The California Conference on Holiness: Kudos and Cautions

Last week fifty eight people from Bethlehem went to a conference in Anaheim, California called “Holiness Unto the Lord.” It was sponsored by Vineyard Ministries International. The Vineyard movement, led by John Wimber, is characterized by 1) openness to all spiritual gifts for all God’s people, 2) an expectation of supernatural power in the form of special guidance or healing in the ministry of compassion and evangelism, and 3) vital corporate worship. It is different from traditional Pentecostal and Charismatic renewal in 1) minimizing the place of tongues, 2) stressing power evangelism, 3) being rooted in reformed theology, and 4) treating all the gifts as available to all Christians as the need for them arises. The best introduction to the Movement is Power Encounters by Kevin Springer and John Wimber.

I saw at least ten things at this conference that I thank God for and want as part of my life:

  1. The utter necessity of humility in all that is genuine. “God appreciates what He initiates.”
  2. Pressing on to intimacy with Jesus—beyond ministry, and beyond study.
  3. The priority of corporate worship as the source and goal of ministry power.
  4. The confession of sin and the need for a holy life.
  5. The call to base all of life and thought on Scripture.
  6. Openness to God’s presence today in the form of supernatural demonstrations of power.
  7. Recognition of the sovereignty of God in determining if and when any healing or miracle might happen.
  8. Emphasis that extended time in prayer is essential to a life of holiness and power.
  9. An outward focus on evangelism, missions and church planting rather than just a private experience of spiritual chills and thrills.
  10. A spiritual passion—taking things of the spirit seriously and letting things like television and sports and hobbies etc. fall way to the background of what is exciting in life.

And I saw three things that concern me and that I want to avoid.

  1. The use of “prophetic utterances” (revelatory words from God) in a large worship setting with no provision for testing them (according to 1 Corinthians 14:29, 1 Thessalonians 5:21 and 1 John 4:1), but instead an encouragement to affirm them immediately with praises without questioning. This not only gives too much authority to the prophecy but also gives too much prominence to the prophet. I sense that it also contributes to the neglect of the proper use of Scripture. Which leads to my second concern.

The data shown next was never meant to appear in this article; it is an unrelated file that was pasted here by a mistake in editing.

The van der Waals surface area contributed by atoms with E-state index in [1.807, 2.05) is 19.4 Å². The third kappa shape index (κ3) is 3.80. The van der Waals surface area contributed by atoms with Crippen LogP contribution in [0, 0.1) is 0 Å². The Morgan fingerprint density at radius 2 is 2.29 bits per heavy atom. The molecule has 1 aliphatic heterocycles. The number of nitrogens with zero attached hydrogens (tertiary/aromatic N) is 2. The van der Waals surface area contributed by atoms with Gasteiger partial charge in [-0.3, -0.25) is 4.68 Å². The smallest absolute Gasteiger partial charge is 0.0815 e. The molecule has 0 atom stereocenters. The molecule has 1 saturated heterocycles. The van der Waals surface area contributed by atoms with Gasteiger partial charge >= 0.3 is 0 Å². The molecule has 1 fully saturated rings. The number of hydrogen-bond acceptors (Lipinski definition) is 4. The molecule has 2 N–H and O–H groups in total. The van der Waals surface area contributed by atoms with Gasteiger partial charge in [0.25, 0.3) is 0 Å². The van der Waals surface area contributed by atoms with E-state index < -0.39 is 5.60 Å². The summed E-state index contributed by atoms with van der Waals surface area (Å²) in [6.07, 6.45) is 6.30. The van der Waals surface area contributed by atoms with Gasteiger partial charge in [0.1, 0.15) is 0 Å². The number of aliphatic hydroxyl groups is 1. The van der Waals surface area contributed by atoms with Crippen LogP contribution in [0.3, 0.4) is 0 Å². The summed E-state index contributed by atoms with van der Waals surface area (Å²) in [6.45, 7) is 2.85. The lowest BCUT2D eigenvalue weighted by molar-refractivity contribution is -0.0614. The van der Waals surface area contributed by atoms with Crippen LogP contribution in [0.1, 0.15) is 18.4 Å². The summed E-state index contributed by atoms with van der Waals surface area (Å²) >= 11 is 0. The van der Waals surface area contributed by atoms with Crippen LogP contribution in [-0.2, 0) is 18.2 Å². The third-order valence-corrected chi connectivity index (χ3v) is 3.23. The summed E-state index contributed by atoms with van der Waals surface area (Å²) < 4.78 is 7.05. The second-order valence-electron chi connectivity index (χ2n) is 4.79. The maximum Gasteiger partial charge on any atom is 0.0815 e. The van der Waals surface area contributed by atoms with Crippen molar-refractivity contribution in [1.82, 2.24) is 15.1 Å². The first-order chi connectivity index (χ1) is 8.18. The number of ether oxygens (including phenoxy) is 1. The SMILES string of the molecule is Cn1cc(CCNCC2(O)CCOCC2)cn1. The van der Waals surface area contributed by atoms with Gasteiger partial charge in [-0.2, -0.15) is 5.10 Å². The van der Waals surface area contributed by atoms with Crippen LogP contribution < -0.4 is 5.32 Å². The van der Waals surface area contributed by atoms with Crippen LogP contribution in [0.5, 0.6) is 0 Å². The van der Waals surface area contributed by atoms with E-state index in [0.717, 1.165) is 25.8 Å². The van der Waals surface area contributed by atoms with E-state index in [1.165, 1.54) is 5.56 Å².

2. Misleading ways of handling Scripture. a) I detected throughout the plenary sessions and workshops and writings a tendency to base points on allegorization rather than on clear biblical teachings. For example, one speaker built his message around “the altar, the tent and the well” to teach on sacrifice, sojourning and intimacy. What this does is to create a vagueness that allows numerous references to contemporary movements which may in fact not have a foothold in actual biblical teaching. b) In addition to this there was the problem of using prophetic utterances to provide the clue for interpreting texts. c) And finally there was the apparent use of signs and wonders as the seal of truthfulness instead of the Berean approach of testing all things by Scripture (Acts 17:11).
  3. Weakness in the holiness teaching itself. Little effort was given to careful exposition of the key biblical passages on holiness or righteousness of life. The difference between our standing as holy in Christ (already) and our need to pursue holiness which we do not have (yet) was not clear. The role of “striving” was not clarified. The threats of Scripture to the unholy were neglected. The title of the conference “Holiness Unto the Lord” was not explained.

I believe God is at work in the Vineyard Movement—as in hundreds of other movements today. Oh, that we may be on the Move with God in Minneapolis!

Pastor John

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